Late in the 20th century, masks were mainstream. We went to theaters to find Michael Myers, Jason Voorhees, Ghostface, and even Jim Carrey relying on non-medical face coverings to function. Kenner even created an entire toyline and media franchise around the clunky abbreviation for Mobile Armored Strike Kommand. Members (or surrogates) of Wu-Tang Clan hid their faces on the group’s iconic debut album cover. We knew then what we’ve lost sight of now—masks can be as cool as they are necessary.

Flash forward 25 years and even superheroes are no longer interested in hiding their identities. Is it any wonder that so many have refused to wear a $2 piece of cloth to stop a pandemic? Milwaukee had to make us do it, implementing a mask mandate in mid-July. Wisconsin might follow suit very soon.

But rather than see masks as necessary and inconvenient, Milwaukee Record wondered if the accoutrement just needs better marketing. Fortunately, our city boasts a creative class that’s helping us look good as we stay safe. We asked a handful of makers to tell us how they approached the need, how they want wearers to feel, and how their masks help others who need support in our community.

Adventure Mouse Wares

Tea Norfolk typically hand-crafts colorful clothes with unique patterns for young children. She’s expanded into masks, for young people and adults.

What prompted you to start making masks?
As soon as information started coming out that handmade two-layer cotton masks were helpful, I jumped right in. I was super excited that I actually had a skill that would be useful in a time of need. In the first month, I made and donated a few hundred to essential workers and neighbors. I did not feel it was appropriate to profit from a disaster, and I really wanted to help my community, slow the spread, and flatten the curve. After a while, though, it started to get pretty expensive to keep donating, and people kept trying to pay me, so I finally caved in and added the masks to my website.

What’s your process like?
I started with the pleated square design with ties because I had heard so much feedback about ear elastic being irritating (and because I had enough fabric to make bias tape, but elastic was out of stock everywhere). I recently changed my design to the swoopy, face-curving kind with elastic because it’s frankly a sexier mask. Recently, I read a study that a layer of silk with a layer of cotton has the best filtration because of the electrostatic properties of silk and the tight weave of cotton. So my newer batches have vintage kimono silk on one side and woven cotton on the other. It’s easier to breathe in them, too.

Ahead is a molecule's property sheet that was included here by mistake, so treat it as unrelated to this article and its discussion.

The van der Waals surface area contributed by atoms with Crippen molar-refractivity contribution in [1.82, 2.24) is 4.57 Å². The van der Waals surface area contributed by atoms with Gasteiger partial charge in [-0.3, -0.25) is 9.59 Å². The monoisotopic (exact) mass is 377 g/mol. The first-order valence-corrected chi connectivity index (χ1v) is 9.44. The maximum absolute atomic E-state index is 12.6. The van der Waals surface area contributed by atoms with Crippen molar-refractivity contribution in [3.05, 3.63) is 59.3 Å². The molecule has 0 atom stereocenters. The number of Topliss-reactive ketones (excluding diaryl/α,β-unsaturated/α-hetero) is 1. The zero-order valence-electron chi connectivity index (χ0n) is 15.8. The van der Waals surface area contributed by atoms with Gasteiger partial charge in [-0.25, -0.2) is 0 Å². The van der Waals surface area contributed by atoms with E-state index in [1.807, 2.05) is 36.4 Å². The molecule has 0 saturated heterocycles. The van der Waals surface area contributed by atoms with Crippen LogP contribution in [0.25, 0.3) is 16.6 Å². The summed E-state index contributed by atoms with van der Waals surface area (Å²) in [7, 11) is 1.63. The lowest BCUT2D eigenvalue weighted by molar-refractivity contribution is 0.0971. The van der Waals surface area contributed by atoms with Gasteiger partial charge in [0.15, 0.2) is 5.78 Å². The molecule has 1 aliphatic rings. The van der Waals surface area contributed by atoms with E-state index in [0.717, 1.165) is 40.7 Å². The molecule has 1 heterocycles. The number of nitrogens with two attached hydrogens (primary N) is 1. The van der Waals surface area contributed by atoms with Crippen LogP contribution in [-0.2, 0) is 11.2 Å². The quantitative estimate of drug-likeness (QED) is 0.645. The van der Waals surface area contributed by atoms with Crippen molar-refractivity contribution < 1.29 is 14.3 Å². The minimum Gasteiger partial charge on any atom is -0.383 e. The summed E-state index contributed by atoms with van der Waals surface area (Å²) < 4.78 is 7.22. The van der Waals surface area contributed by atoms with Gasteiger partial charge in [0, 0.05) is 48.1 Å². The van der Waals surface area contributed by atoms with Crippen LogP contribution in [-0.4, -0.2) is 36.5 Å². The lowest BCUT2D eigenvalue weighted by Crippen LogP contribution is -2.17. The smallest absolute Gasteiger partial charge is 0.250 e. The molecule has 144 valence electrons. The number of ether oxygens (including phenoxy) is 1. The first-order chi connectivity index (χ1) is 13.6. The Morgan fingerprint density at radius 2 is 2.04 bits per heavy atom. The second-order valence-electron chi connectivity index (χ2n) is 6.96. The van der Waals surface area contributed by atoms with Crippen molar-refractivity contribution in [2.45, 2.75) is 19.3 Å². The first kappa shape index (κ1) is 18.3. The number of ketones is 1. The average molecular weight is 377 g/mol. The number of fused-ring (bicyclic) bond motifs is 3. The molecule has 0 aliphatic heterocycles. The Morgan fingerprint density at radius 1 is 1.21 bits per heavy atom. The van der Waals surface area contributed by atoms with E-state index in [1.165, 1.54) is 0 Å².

What do you want people to feel when they wear your masks?
I want people to feel comfortable, and I want them to feel like they can breathe. I also hope they get a little jolt of excitement from the beauty of the fabrics. I get a dopamine hit when I work with them, so I hope that pleasure extends to the people wearing them.

Have you been affected by the pandemic?
I’ve got little kids, and I worry for their health every time I read a horrible story about a bad outcome for a child. I’m lucky that I get to work from home for the time being, but my husband still has to work with the public, so I worry for his safety as well. I wish the mask mandate had happened months ago, especially given the pushback from a seemingly large number of people. I am so thankful to Ald. Dimitrijevic for bringing this to the Council, to the co-sponsors for signing on, and to the Common Council for approving it.

Where can people buy your masks?
The easiest way is to shop at

The Demix

The Milwaukee-based visual artist, designer, and musician is behind the city’s long-running MELT events.

How does your somewhat confrontational music translate to your mask design?